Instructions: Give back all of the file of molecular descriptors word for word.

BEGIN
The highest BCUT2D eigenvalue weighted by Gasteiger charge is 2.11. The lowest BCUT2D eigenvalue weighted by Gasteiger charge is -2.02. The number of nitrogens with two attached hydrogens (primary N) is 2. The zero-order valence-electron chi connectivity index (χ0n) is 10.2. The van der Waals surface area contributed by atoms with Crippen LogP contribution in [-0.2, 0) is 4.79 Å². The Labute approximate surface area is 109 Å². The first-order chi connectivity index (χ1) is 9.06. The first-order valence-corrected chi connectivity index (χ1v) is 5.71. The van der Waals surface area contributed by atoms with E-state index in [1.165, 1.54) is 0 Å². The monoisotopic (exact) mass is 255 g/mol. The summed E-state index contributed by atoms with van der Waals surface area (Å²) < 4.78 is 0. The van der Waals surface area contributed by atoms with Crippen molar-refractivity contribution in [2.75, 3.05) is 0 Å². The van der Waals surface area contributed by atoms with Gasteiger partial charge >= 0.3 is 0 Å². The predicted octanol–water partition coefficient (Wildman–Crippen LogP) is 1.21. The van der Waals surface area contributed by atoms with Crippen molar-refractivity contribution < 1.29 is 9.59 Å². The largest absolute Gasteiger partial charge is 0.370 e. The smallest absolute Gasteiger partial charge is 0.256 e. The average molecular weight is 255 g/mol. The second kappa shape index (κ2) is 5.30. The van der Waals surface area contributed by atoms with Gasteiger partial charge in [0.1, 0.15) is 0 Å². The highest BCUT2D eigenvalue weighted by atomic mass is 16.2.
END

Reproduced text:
The highest BCUT2D eigenvalue weighted by Gasteiger charge is 2.11. The lowest BCUT2D eigenvalue weighted by Gasteiger charge is -2.02. The number of nitrogens with two attached hydrogens (primary N) is 2. The zero-order valence-electron chi connectivity index (χ0n) is 10.2. The van der Waals surface area contributed by atoms with Crippen LogP contribution in [-0.2, 0) is 4.79 Å². The Labute approximate surface area is 109 Å². The first-order chi connectivity index (χ1) is 9.06. The first-order valence-corrected chi connectivity index (χ1v) is 5.71. The van der Waals surface area contributed by atoms with E-state index in [1.165, 1.54) is 0 Å². The monoisotopic (exact) mass is 255 g/mol. The summed E-state index contributed by atoms with van der Waals surface area (Å²) < 4.78 is 0. The van der Waals surface area contributed by atoms with Crippen molar-refractivity contribution in [2.75, 3.05) is 0 Å². The van der Waals surface area contributed by atoms with Gasteiger partial charge >= 0.3 is 0 Å². The predicted octanol–water partition coefficient (Wildman–Crippen LogP) is 1.21. The van der Waals surface area contributed by atoms with Crippen molar-refractivity contribution < 1.29 is 9.59 Å². The largest absolute Gasteiger partial charge is 0.370 e. The smallest absolute Gasteiger partial charge is 0.256 e. The average molecular weight is 255 g/mol. The second kappa shape index (κ2) is 5.30. The van der Waals surface area contributed by atoms with Gasteiger partial charge in [0.1, 0.15) is 0 Å². The highest BCUT2D eigenvalue weighted by atomic mass is 16.2.